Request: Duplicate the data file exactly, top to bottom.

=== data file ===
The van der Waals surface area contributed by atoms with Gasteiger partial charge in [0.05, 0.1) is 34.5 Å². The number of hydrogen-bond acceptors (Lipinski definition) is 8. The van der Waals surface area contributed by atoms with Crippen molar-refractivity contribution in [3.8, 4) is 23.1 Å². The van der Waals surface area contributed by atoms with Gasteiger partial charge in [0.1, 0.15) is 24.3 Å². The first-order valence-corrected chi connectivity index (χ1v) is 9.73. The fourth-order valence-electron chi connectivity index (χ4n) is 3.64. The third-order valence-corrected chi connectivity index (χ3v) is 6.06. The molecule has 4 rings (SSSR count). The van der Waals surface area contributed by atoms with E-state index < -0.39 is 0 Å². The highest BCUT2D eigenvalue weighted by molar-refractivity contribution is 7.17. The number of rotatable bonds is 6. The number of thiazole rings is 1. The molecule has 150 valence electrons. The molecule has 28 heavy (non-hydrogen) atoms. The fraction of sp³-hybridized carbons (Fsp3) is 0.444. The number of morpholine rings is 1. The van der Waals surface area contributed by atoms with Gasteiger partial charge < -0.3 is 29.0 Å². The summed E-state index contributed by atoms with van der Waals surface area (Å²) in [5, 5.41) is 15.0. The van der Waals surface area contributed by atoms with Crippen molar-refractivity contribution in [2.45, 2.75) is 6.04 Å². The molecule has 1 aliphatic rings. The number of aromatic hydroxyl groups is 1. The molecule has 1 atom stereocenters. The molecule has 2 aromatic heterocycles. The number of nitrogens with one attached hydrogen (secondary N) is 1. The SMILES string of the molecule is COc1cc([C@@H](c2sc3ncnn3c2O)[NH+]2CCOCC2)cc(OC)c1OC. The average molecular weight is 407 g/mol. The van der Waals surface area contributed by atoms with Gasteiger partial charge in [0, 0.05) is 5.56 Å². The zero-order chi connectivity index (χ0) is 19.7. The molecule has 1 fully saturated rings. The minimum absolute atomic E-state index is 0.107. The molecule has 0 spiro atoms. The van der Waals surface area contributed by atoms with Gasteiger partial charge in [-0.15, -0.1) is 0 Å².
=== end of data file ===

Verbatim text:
The van der Waals surface area contributed by atoms with Gasteiger partial charge in [0.05, 0.1) is 34.5 Å². The number of hydrogen-bond acceptors (Lipinski definition) is 8. The van der Waals surface area contributed by atoms with Crippen molar-refractivity contribution in [3.8, 4) is 23.1 Å². The van der Waals surface area contributed by atoms with Gasteiger partial charge in [0.1, 0.15) is 24.3 Å². The first-order valence-corrected chi connectivity index (χ1v) is 9.73. The fourth-order valence-electron chi connectivity index (χ4n) is 3.64. The third-order valence-corrected chi connectivity index (χ3v) is 6.06. The molecule has 4 rings (SSSR count). The van der Waals surface area contributed by atoms with E-state index < -0.39 is 0 Å². The highest BCUT2D eigenvalue weighted by molar-refractivity contribution is 7.17. The number of rotatable bonds is 6. The number of thiazole rings is 1. The molecule has 150 valence electrons. The molecule has 28 heavy (non-hydrogen) atoms. The fraction of sp³-hybridized carbons (Fsp3) is 0.444. The number of morpholine rings is 1. The van der Waals surface area contributed by atoms with Gasteiger partial charge < -0.3 is 29.0 Å². The summed E-state index contributed by atoms with van der Waals surface area (Å²) in [5, 5.41) is 15.0. The van der Waals surface area contributed by atoms with Crippen molar-refractivity contribution in [2.45, 2.75) is 6.04 Å². The molecule has 1 aliphatic rings. The number of aromatic hydroxyl groups is 1. The molecule has 1 atom stereocenters. The molecule has 2 aromatic heterocycles. The number of nitrogens with one attached hydrogen (secondary N) is 1. The SMILES string of the molecule is COc1cc([C@@H](c2sc3ncnn3c2O)[NH+]2CCOCC2)cc(OC)c1OC. The average molecular weight is 407 g/mol. The van der Waals surface area contributed by atoms with Gasteiger partial charge in [0, 0.05) is 5.56 Å². The zero-order chi connectivity index (χ0) is 19.7. The molecule has 1 fully saturated rings. The minimum absolute atomic E-state index is 0.107. The molecule has 0 spiro atoms. The van der Waals surface area contributed by atoms with Gasteiger partial charge in [-0.15, -0.1) is 0 Å².